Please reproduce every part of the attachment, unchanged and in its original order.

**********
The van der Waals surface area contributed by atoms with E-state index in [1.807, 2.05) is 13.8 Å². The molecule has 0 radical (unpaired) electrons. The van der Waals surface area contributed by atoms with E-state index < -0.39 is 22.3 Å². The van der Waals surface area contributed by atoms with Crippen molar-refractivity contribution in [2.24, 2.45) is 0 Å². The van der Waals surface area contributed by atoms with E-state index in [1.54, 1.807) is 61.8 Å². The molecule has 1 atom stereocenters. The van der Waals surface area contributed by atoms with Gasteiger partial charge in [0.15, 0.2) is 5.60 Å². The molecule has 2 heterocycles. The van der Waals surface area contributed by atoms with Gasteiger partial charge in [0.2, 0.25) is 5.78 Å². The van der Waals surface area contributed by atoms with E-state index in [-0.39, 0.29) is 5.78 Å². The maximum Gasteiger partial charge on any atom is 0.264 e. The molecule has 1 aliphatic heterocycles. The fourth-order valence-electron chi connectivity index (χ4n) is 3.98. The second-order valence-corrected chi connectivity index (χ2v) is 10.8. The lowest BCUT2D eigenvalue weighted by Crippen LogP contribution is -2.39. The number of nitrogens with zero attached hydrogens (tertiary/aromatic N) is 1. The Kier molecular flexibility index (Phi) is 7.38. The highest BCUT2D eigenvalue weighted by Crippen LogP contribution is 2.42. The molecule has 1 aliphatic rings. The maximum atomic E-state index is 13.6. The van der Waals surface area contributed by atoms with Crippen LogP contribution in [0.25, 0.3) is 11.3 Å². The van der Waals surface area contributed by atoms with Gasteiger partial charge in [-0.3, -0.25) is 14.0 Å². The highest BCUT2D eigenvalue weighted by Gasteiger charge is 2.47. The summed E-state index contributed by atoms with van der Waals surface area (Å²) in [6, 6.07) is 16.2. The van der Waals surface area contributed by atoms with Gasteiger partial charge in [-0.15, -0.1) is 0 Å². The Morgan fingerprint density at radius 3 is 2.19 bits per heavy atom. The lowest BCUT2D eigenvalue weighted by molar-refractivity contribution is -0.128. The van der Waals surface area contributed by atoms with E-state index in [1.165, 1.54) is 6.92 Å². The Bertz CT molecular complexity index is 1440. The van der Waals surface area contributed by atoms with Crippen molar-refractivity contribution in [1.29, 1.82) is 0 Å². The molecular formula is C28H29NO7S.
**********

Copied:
The van der Waals surface area contributed by atoms with E-state index in [1.807, 2.05) is 13.8 Å². The molecule has 0 radical (unpaired) electrons. The van der Waals surface area contributed by atoms with E-state index < -0.39 is 22.3 Å². The van der Waals surface area contributed by atoms with Crippen molar-refractivity contribution in [2.24, 2.45) is 0 Å². The van der Waals surface area contributed by atoms with E-state index in [1.54, 1.807) is 61.8 Å². The molecule has 1 atom stereocenters. The van der Waals surface area contributed by atoms with Gasteiger partial charge in [0.15, 0.2) is 5.60 Å². The molecule has 2 heterocycles. The van der Waals surface area contributed by atoms with Gasteiger partial charge in [0.2, 0.25) is 5.78 Å². The van der Waals surface area contributed by atoms with E-state index in [-0.39, 0.29) is 5.78 Å². The maximum Gasteiger partial charge on any atom is 0.264 e. The molecule has 1 aliphatic heterocycles. The fourth-order valence-electron chi connectivity index (χ4n) is 3.98. The second-order valence-corrected chi connectivity index (χ2v) is 10.8. The lowest BCUT2D eigenvalue weighted by Crippen LogP contribution is -2.39. The number of nitrogens with zero attached hydrogens (tertiary/aromatic N) is 1. The Kier molecular flexibility index (Phi) is 7.38. The highest BCUT2D eigenvalue weighted by Crippen LogP contribution is 2.42. The molecule has 1 aliphatic rings. The maximum atomic E-state index is 13.6. The van der Waals surface area contributed by atoms with Crippen LogP contribution in [0.25, 0.3) is 11.3 Å². The van der Waals surface area contributed by atoms with Gasteiger partial charge in [-0.3, -0.25) is 14.0 Å². The highest BCUT2D eigenvalue weighted by Gasteiger charge is 2.47. The summed E-state index contributed by atoms with van der Waals surface area (Å²) in [6, 6.07) is 16.2. The van der Waals surface area contributed by atoms with Gasteiger partial charge in [-0.15, -0.1) is 0 Å². The Morgan fingerprint density at radius 3 is 2.19 bits per heavy atom. The lowest BCUT2D eigenvalue weighted by molar-refractivity contribution is -0.128. The van der Waals surface area contributed by atoms with E-state index in [1.165, 1.54) is 6.92 Å². The Bertz CT molecular complexity index is 1440. The van der Waals surface area contributed by atoms with Crippen molar-refractivity contribution in [1.29, 1.82) is 0 Å². The molecular formula is C28H29NO7S.